Can’t Quit Those Long, Hot Showers? Here’s How to Save Your Skin

Victoria Moorhouse
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Here’s a sad and inconvenient truth: those long, scalding hot showers that you think are helping you survive the winter temps could actually be causing one of your most annoying beauty problems: dry, irritated, itchy skin. Sure, the heat feels good, but that constant stream of steamy water doesn’t do much for helping your skin retain moisture, according to experts.

“Long, hot showers compromise the innate barrier function of the skin by depleting natural oils from the skin surface,” explains Dr. Jessica Weiser, board-certified dermatologist at the New York Dermatology Group. And it’s not only your complexion that suffers: “Hot water also strips hair of protective oils making strands frizzy, dry, and brittle,” she says. Dr. Weiser also tells us that they can even make medical conditions like eczema and psoriasis worse.

The solution? The very best thing you can do to avoid all this trouble is skipping hot showers altogether. But we realize it’s a habit that’s hard to quit, especially when it’s cold outside—so what’s a girl to do?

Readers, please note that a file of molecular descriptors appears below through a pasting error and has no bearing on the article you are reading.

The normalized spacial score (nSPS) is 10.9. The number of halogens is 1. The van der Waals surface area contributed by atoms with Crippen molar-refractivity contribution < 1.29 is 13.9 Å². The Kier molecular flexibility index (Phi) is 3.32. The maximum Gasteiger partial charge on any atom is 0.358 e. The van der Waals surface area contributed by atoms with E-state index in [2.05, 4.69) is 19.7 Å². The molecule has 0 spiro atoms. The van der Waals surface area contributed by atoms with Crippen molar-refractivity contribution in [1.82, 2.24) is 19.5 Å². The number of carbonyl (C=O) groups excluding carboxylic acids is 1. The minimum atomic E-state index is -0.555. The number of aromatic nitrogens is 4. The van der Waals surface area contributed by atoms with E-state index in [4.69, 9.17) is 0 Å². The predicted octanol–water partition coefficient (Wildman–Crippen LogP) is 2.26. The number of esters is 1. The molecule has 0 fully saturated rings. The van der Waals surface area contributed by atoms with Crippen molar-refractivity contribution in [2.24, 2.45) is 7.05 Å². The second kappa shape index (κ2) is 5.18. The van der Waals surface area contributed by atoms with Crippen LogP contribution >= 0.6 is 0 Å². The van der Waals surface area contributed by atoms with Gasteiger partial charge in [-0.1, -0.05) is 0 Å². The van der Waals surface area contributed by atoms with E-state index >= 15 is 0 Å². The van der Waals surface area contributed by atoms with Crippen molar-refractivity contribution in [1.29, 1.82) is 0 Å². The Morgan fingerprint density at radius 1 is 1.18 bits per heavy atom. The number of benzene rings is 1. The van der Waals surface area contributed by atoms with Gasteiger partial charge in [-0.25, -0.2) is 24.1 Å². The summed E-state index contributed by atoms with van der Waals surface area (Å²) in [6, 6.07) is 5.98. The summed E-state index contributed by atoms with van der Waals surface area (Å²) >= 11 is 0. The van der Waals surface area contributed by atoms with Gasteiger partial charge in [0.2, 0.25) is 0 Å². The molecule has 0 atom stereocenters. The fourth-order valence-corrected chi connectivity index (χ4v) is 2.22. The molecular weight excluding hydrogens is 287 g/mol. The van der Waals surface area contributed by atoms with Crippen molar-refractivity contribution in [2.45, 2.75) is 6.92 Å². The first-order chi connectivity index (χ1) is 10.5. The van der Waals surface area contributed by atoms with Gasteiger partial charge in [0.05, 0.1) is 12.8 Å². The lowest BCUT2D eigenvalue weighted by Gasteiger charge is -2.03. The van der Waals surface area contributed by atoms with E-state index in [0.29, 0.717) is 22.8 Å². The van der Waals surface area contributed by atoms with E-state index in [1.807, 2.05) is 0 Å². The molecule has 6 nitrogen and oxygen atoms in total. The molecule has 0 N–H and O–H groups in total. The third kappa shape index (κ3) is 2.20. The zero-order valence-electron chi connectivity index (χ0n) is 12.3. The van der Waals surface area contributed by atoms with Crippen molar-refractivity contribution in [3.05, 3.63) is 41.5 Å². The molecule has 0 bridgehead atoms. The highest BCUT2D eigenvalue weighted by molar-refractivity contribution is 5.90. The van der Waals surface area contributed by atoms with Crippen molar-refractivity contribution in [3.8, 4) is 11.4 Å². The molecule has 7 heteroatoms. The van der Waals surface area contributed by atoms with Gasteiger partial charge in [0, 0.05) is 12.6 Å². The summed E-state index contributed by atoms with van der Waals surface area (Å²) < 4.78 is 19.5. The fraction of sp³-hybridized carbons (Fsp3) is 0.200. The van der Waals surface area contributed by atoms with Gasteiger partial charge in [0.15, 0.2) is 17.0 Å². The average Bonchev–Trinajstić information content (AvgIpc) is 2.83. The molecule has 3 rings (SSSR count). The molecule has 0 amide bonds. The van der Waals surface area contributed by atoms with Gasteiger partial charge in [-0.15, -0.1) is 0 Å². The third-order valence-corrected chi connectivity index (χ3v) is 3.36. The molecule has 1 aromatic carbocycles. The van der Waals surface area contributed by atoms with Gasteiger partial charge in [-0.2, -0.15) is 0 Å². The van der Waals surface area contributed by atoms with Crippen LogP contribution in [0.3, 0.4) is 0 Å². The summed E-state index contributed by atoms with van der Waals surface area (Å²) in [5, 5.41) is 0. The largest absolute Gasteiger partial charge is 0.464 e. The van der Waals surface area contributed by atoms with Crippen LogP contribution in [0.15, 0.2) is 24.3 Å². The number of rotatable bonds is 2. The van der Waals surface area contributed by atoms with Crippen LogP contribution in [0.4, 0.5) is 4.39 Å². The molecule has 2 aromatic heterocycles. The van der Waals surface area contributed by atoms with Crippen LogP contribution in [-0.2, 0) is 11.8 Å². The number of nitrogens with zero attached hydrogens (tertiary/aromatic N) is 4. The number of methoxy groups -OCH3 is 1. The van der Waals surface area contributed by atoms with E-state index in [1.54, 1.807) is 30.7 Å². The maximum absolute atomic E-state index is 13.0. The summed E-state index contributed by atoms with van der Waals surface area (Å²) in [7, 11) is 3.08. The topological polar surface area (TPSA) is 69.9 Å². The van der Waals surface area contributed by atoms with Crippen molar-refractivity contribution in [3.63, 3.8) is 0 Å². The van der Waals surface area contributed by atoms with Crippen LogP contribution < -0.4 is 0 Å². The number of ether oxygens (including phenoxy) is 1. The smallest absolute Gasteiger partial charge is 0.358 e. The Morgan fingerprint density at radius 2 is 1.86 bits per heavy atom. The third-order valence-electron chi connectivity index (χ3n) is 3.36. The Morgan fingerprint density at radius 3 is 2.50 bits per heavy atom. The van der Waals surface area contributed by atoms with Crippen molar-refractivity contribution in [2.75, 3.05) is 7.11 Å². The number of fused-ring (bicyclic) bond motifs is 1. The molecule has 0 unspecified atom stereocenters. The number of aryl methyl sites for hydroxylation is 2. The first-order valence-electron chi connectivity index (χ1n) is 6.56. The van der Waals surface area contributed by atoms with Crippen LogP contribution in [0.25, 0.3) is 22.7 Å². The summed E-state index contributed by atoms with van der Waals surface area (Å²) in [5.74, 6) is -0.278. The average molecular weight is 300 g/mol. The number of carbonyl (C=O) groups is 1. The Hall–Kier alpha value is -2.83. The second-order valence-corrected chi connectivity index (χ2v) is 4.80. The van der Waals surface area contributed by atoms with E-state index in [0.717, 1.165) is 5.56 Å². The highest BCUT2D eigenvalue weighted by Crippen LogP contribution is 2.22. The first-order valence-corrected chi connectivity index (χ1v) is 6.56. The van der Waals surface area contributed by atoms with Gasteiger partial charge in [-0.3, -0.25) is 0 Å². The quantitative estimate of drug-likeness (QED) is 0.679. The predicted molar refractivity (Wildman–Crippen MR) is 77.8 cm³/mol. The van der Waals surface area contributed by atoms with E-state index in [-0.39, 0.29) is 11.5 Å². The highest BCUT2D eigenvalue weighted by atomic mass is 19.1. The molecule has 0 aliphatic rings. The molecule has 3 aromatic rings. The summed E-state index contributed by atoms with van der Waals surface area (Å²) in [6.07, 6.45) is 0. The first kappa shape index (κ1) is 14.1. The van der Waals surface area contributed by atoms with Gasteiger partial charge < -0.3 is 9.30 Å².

Weiser says that if you absolutely cannot stop taking hot showers, there are some things you can do to at least make them a little less destructive. She suggests trying a hydrating cleanser and only using your soap in places like your underarms, groin, and feet. “Soap on arms, legs, and trunk can further exacerbate dryness,” she explains.

But that’s not enough to solve the problem. You’ll need to follow-up your bathing sesh with a lot of moisturizing.

“Additionally applying hydrating oils, like grape seed or almond oil, immediately after bathing can help replete some oils in the skin surface,” explains Dr. Weiser. “For even better skin saturation follow oil application with an emollient cream to trap oils into the skin surface.”

So does the same go for baths or could they be your loophole? Nope. “Soaking in hot water is potentially even worse than taking hot showers,” says Dr. Weiser. “To ease the irritation potential, it is advisable to put a few spoonfuls of oil, whether olive oil, almond oil, grape seed oil, into the bathwater to relieve some of the dryness.”

To help the situation further, you can monitor the temperature of that shower—and good news, Dr. Weiser notes that water doesn’t need to be chilly at all. She says keeping it below 110 degrees Fahrenheit is recommended, but “anything lukewarm or tepid water is best for maintaining healthy, hydrated skin.”

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